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Phew, that was a close one.

The last season of Game of Thrones, season five, represented the rock bottom for a show that had been slowly slumping for at least four years now. After rewatching those episodes for review last year, I began to fear that the series’ apex had already passed us by. The ten episode plot was lethargic, the motivations were felt aimless, the new characters were underwhelming, and the writers were mistaking misery for entertainment. Thank god, then, that the showrunners noticed the problem, because season six is an extensive improvement. What follows is a (very) quick breakdown of what worked and what didn’t.

Vague spoiler to follow.

 Game of Thrones: Season Six
The Best of Season Six:
  • The plot progresses efficiently. This is immediately clear in the first episode, which catches us up on season five’s biggest events and allows season six to move along on  its own trajectory, as opposed to wasting four or five episodes wandering listlessly from location to location.
  • The big revelations and shocks tend to serve the plot and rarely feel like cheap shots. The best example is probably Cersei’s (Lena Headey) explosive victory, which killed some very likable characters, but it tied up an extended subplot that had certainly run its course.
  • In regards to the previous point, one of the most distressing events of season five was Daenerys’ (Emilia Clarke) capture by a new group of Dothraki. I assumed that she’d stumble through the events of season one and just as Tyrion (Peter Dinklage) and Varys (Conleth Hill) had finally caught up with her. Thankfully, this subplot wasn’t only solved in the first four episodes, but it actually helped strengthen Daenerys’ character and left Tyrion and Varys to ponder more challenging existential threats.
  • It turns out that it worth waiting a complete season to learn what Bran Stark’s (Isaac Hempstead Wright) had been up to since the end of season four. His subplot elegantly fills in franchise backstory/mythology and brings a different, more imaginative level of fantasy to the series. And, boy. does that Hodor (Kristian Nairn) reveal still sting.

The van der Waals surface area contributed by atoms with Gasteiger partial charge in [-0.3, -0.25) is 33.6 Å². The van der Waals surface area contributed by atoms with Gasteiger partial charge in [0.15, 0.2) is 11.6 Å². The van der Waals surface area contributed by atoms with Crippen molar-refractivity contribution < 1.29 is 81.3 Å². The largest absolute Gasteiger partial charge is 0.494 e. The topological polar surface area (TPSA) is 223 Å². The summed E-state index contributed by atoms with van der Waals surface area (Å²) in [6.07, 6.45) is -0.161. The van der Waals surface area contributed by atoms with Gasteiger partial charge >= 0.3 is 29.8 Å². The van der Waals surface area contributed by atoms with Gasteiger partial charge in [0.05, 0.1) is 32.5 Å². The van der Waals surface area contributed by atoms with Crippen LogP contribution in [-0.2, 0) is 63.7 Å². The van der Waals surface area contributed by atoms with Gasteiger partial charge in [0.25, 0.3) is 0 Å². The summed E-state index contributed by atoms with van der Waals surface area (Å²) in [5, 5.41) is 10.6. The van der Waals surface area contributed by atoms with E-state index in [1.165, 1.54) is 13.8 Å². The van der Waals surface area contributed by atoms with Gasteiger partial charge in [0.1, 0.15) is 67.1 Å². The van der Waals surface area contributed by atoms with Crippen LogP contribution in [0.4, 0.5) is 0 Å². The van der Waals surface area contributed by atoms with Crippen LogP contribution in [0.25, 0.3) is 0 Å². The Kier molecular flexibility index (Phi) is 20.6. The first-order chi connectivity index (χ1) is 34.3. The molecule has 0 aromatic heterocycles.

• It has become a Game of Thrones tradition for the second to last episode of every season to revolve around a very large battle sequence. Season six’s ‘Battle of the Bastards’ between Jon Snow and Ramsay Bolton (Iwan Rheon) is a different kind of smash-up than we’ve seen from this show. The sequence is stunning enough that it almost makes up for the otherwise boring and gross Ramsay subplot. Almost.
  • The season ends with the glimmer of an endpoint in sight. Seasons four and five just kept introducing new wrinkles, until it was hard to maintain emotional investment. Finally, we’re trimming fat and bringing together the key players for a showdown.

 Game of Thrones: Season Six
The Worst of Season Six:
  • Really, season six’s biggest crime was reintroducing The Hound (aka: Sandor Clegane, portrayed by Rory McCann) and wasting him as part of the one subplot that could’ve been skipped entirely without damaging the ongoing plot. This isn’t even to mention the fact that we were promised an appearance by Ian McShane on Game of Thrones, only to have him spout nonsense philosophy and die off-screen in a single episode. I’m sure the writers have plans for The Hound, come finale time, but I’m seriously doubting his purpose at this point.
  • Arya’s House of Black and White adventure became entirely tedious. There were some cool sequences – her final showdown with ‘the Waif’ (Faye Marsay) is fantastically staged – and Maisie Williams’ performance continues to impress, but the whole thing feels like a stopgap. It appears that her assassin training is finally done, though, so hopefully the whole thing will pay-off.
  • The Dorn subplot continues to go nowhere. All of the previous two seasons’ attempts to build it up as an important piece of the puzzle appear to have been abandoned within the first episode. This is fine, because it means the audience can mostly ignore it and its characters, but also reeks of failure, since they’re clearly going to be important in season seven.

 Game of Thrones: Season Six